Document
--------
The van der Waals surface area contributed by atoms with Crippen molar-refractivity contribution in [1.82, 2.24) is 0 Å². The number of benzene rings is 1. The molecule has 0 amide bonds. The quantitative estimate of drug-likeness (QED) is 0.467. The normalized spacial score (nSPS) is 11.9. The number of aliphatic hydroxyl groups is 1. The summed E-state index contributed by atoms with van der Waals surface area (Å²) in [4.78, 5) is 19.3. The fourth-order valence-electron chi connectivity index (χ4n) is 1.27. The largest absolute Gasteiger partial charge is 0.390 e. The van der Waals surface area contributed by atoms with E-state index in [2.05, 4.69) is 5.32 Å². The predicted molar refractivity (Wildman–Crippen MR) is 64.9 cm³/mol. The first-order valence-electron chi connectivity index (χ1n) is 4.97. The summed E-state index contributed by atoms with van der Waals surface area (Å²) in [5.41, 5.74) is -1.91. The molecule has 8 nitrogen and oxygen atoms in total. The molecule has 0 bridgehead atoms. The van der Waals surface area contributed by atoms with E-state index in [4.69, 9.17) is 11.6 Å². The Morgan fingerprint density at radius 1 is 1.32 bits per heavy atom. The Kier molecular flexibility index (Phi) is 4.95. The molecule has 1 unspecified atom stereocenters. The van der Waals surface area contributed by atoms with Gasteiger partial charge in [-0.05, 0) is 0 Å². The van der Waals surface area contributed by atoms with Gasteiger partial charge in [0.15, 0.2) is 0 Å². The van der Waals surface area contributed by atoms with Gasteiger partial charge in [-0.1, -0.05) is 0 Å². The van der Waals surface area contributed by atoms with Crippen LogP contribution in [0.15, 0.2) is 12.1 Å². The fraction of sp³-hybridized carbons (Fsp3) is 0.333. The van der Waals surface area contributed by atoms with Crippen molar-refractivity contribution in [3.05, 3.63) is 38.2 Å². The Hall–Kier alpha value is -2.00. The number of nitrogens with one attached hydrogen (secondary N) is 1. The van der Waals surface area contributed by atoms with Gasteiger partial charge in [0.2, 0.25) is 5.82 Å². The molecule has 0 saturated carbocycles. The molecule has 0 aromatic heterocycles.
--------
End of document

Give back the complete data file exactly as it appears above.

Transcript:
The van der Waals surface area contributed by atoms with Crippen molar-refractivity contribution in [1.82, 2.24) is 0 Å². The number of benzene rings is 1. The molecule has 0 amide bonds. The quantitative estimate of drug-likeness (QED) is 0.467. The normalized spacial score (nSPS) is 11.9. The number of aliphatic hydroxyl groups is 1. The summed E-state index contributed by atoms with van der Waals surface area (Å²) in [4.78, 5) is 19.3. The fourth-order valence-electron chi connectivity index (χ4n) is 1.27. The largest absolute Gasteiger partial charge is 0.390 e. The van der Waals surface area contributed by atoms with E-state index in [2.05, 4.69) is 5.32 Å². The predicted molar refractivity (Wildman–Crippen MR) is 64.9 cm³/mol. The first-order valence-electron chi connectivity index (χ1n) is 4.97. The summed E-state index contributed by atoms with van der Waals surface area (Å²) in [5.41, 5.74) is -1.91. The molecule has 8 nitrogen and oxygen atoms in total. The molecule has 0 bridgehead atoms. The van der Waals surface area contributed by atoms with E-state index in [4.69, 9.17) is 11.6 Å². The Morgan fingerprint density at radius 1 is 1.32 bits per heavy atom. The Kier molecular flexibility index (Phi) is 4.95. The molecule has 1 unspecified atom stereocenters. The van der Waals surface area contributed by atoms with Gasteiger partial charge in [-0.05, 0) is 0 Å². The van der Waals surface area contributed by atoms with Gasteiger partial charge in [0.15, 0.2) is 0 Å². The van der Waals surface area contributed by atoms with Gasteiger partial charge in [-0.1, -0.05) is 0 Å². The van der Waals surface area contributed by atoms with Crippen LogP contribution in [0.15, 0.2) is 12.1 Å². The fraction of sp³-hybridized carbons (Fsp3) is 0.333. The van der Waals surface area contributed by atoms with Crippen molar-refractivity contribution in [3.05, 3.63) is 38.2 Å². The Hall–Kier alpha value is -2.00. The number of nitrogens with one attached hydrogen (secondary N) is 1. The van der Waals surface area contributed by atoms with Gasteiger partial charge in [0.2, 0.25) is 5.82 Å². The molecule has 0 saturated carbocycles. The molecule has 0 aromatic heterocycles.